• base excision repair genes;
  • radiotherapy;
  • single nucleotide polymorphism;
  • radiation pneumonitis;
  • radiation-induced esophageal toxicity;
  • esophageal cancer


To assess the association between single nucleotide polymorphisms (SNPs) of base-excision repair genes and clinical outcomes, the roles of genetic variants of 3 selected genes—flap structure-specific endonuclease 1 (FEN1), 8-hydroxyguanine DNA glycosylase (hOGG1), and nei endonuclease VIII-like 1 (NEIL1)—were investigated in radiation-induced esophageal toxicity (RIET), radiation pneumonitis (RP), and overall survival (OS) after radio(chemo)therapy in patients with esophageal squamous cell carcinoma (ESCC).


NEIL1 reference SNP 4462560 (rs4462560) and rs7402844, hOGG1 rs1052133 and rs293795, and FEN1 rs4246215 and rs174538 were genotyped in 187 patients with ESCC who received definitive radiotherapy with or without chemotherapy. Kaplan-Meier cumulative probabilities and Cox proportional hazards regression models were used to assess the effect of the genotypes on the risk of RIET, RP, and OS.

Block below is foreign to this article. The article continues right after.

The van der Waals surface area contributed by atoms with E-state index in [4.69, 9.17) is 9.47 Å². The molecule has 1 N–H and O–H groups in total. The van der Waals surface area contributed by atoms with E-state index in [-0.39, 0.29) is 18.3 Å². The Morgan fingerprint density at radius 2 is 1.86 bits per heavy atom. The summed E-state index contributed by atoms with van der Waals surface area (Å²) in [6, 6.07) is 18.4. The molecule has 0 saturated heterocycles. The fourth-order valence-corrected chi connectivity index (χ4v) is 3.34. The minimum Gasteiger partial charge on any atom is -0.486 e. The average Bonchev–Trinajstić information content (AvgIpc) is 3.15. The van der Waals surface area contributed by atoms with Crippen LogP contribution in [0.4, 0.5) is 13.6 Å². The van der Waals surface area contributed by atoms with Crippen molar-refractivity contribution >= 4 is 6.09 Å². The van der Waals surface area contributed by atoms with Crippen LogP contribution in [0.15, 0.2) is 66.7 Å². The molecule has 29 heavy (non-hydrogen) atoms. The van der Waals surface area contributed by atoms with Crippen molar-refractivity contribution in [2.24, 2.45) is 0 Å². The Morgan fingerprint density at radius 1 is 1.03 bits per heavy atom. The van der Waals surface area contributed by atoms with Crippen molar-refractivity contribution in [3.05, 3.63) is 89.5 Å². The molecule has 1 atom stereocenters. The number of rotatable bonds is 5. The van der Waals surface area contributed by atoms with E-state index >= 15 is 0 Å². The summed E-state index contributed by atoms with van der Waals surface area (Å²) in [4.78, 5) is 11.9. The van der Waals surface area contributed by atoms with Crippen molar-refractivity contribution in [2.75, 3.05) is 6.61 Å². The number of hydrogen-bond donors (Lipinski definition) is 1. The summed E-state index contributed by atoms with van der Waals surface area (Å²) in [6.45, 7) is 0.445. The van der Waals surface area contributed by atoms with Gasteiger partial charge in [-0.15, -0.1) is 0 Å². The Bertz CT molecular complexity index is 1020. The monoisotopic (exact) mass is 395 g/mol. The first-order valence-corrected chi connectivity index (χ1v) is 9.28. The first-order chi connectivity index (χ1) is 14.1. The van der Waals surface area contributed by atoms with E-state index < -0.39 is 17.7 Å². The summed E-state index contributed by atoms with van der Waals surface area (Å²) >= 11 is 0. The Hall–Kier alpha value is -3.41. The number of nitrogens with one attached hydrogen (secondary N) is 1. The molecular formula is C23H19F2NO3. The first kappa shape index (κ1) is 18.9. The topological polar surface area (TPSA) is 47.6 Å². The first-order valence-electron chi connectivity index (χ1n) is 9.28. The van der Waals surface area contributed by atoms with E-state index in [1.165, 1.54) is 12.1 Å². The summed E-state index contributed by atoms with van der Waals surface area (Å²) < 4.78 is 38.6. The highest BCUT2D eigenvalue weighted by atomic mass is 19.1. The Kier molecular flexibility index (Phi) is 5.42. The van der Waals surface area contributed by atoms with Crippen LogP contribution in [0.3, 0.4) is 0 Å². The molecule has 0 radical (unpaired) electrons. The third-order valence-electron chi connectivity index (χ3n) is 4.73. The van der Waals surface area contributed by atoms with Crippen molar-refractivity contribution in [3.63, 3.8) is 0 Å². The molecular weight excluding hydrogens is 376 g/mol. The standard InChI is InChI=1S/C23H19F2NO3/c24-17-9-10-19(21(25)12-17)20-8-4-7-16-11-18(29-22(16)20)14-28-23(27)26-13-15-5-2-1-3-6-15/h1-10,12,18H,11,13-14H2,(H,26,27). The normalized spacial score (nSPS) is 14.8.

The authors observed that patients who had the NEIL1 rs4462560 GC/CC genotype had a statistically significantly lower risk of both grade ≥2 acute radiation-induced esophageal toxicity (RIET) (adjusted hazard ratio [HR], 0.421; 95% confidence interval [CI], 0.207-0.856; P = .017) and grade ≥2 acute radiation pneumonitis (RP) (adjusted HR, 0.392; 95% CI, 0.163-0.946; P = .037) compared with patients who had the GG genotype, but the genotype did not affect OS (adjusted HR, 0.778; 95% CI, 0.471-1.284; P = .326). There were no significant findings for other the SNPs under investigation.


The NEIL1 rs4462560 SNP may serve as a predictor of acute RIET and RP risk but not of OS. Larger prospective studies are needed to validate these findings. Cancer 2013;119:4205–4211. © 2013 American Cancer Society.